Synopses & Reviews
Interfaces are back, or perhaps they never left. The familiar Socratic conceit from the Phaedrus
, of communication as the process of writing directly on the soul of the other, has returned to center stage in today's discussions of culture and media. Indeed Western thought has long construed media as a grand choice between two kinds of interfaces. Following the optimistic path, media seamlessly interface self and other in a transparent and immediate connection. But, following the pessimistic path, media are the obstacles to direct communion, disintegrating self and other into misunderstanding and contradiction. In other words, media interfaces are either clear or complicated, either beautiful or deceptive, either already known or endlessly interpretable.
Recognizing the limits of either path, Galloway charts an alternative course by considering the interface as an autonomous zone of aesthetic activity, guided by its own logic and its own ends: the interface effect. Rather than praising user-friendly interfaces that work well, or castigating those that work poorly, this book considers the unworkable nature of all interfaces, from windows and doors to screens and keyboards. Considered allegorically, such thresholds do not so much tell the story of their own operations but beckon outward into the realm of social and political life, and in so doing ask a question to which the political interpretation of interfaces is the only coherent answer.
Grounded in philosophy and cultural theory and driven by close readings of video games, software, television, painting, and other images, Galloway seeks to explain the logic of digital culture through an analysis of its most emblematic and ubiquitous manifestation – the interface.
"Of vital importance to digital research; it should be included in any studies of the digital or mediated domain."Media International Australia
"The Interface Effect
fuses sophisticated contemporary theory with a detailed knowledge of the technics and techniques of digital media. Galloway is an important voice, and the book is sure to have a wide uptake among those interested in new media theory and contemporary aesthetics."Jodi Dean, author of Blog Theory: Feedback and Capture in the Circuits of Drive
"Employing a sustained, powerful methodology, The Interface Effect sparkles with original insights. Galloway is interested not only in the effects that interfaces have, but also in them as themselves the results of cultural, technological, economic, and political forces. This double movement provides a way to connect the historical with the political, and the technological with both. This book is essential reading for anyone interested in new media studies, contemporary theory, and digital technologies."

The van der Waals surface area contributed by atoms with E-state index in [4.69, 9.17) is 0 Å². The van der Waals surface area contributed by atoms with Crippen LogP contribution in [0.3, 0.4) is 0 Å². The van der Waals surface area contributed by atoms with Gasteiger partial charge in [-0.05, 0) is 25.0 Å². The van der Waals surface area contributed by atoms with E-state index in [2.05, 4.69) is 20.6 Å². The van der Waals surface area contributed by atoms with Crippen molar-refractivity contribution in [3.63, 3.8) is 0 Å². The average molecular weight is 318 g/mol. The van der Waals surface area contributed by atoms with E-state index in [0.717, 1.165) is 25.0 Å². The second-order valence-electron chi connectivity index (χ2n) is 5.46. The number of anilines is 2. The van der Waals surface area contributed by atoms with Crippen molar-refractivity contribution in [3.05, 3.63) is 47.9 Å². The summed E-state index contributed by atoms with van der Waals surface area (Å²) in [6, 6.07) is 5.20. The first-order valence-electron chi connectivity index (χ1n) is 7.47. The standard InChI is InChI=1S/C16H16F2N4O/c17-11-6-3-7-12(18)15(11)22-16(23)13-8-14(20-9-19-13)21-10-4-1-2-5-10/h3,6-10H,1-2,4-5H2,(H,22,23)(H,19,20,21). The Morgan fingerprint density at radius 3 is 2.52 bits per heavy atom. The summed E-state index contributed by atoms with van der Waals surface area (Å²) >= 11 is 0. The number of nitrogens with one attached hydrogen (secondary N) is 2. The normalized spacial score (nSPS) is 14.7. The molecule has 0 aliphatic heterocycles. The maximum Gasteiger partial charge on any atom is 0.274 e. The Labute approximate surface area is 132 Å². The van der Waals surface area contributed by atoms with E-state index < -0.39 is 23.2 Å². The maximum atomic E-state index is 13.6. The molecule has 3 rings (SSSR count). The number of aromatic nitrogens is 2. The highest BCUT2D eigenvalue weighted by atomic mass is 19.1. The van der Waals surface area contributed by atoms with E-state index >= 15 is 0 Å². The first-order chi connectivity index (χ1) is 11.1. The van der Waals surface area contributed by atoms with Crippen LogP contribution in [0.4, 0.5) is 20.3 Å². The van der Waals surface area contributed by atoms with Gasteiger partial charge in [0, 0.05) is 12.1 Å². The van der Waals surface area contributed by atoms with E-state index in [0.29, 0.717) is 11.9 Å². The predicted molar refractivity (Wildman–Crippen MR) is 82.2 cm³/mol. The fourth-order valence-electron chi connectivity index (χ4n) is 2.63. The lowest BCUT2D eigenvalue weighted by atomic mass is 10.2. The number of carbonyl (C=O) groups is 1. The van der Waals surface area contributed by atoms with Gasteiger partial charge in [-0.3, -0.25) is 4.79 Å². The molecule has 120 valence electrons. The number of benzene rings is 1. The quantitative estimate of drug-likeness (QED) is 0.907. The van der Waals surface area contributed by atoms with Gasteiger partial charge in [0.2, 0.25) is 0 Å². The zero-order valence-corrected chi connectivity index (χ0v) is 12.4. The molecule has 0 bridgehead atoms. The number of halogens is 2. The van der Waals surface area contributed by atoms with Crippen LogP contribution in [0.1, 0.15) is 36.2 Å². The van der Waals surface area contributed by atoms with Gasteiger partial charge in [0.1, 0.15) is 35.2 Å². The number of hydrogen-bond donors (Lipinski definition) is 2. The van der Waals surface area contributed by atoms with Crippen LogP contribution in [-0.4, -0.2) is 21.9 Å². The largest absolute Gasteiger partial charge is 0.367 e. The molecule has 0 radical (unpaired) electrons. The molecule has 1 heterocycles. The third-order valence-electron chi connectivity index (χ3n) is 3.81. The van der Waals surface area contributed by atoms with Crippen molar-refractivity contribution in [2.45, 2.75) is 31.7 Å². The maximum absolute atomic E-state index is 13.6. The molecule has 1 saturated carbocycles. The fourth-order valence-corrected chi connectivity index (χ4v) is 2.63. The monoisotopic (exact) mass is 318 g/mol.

N. Katherine Hayles, Professor of Literature, Duke University, and author of How We Think: Digital Media and Contemporary Technogenesis
“Feed-Forward is an ambitious and remarkably exciting take on contemporary media read through Alfred North Whiteheads philosophy. Hansen builds an extremely inspiring study that is rich with implications for philosophers, media theorists, and anyone wanting to understand the microtemporal basis of contemporary culture. Feed-Forward opens up a range of fresh ideas.”
“Feed-Forward is a major work, original and highly important. Hansens revisionary interpretation of Whiteheads thought is a deep, thorough, and learned one.”
“Feed-Forward embarks on a rigorously philosophical appraisal of Whitehead in relation to our contemporary socio-technical milieu and in the process unfolds a remarkable constellation of interlocking theses about human experience. A Hansen book is always an anticipated event, but Feed-Forward is truly extraordinary. It fundamentally alters the terms of the debate about human perception and cognition in twenty-first-century media environments.”
“A major contribution to the field. This is a potentially canonic book for specialists in philosophy, ethics, and media studies. . . . Essential.”
Even as media in myriad forms increasingly saturate our lives, we nonetheless tend to describe our relationship to it in terms from the twentieth century: we are consumers of media, choosing to engage with it. In Feed-Forward
, Mark B. N. Hansen shows just how outmoded that way of thinking is: media is no longer separate from us but has become an inescapable part of our very experience of the world.
Drawing on the speculative empiricism of philosopher Alfred North Whitehead, Hansen reveals how new media call into play elements of sensibility that greatly affect human selfhood without in any way belonging to the human. From social media to data-mining to new sensor technologies, media in the twenty-first century work largely outside the realm of perceptual consciousness, yet at the same time inflect our every sensation. Understanding that paradox, Hansen shows, offers us a chance to put forward a radically new vision of human becoming, one that enables us to reground the human in a non-anthropocentric view of the world and our experience in it.
About the Author
Alexander R. Galloway is Associate Professor of Media, Culture, and Communication at New York University.
Table of Contents
Introduction: The Computer as a Mode of Mediation
I. The Unworkable Interface
II. Software and Ideology
III. Are Some Things Unrepresentable?
IV. Disingenuous Informatics
Postscript: We Are the Gold Farmers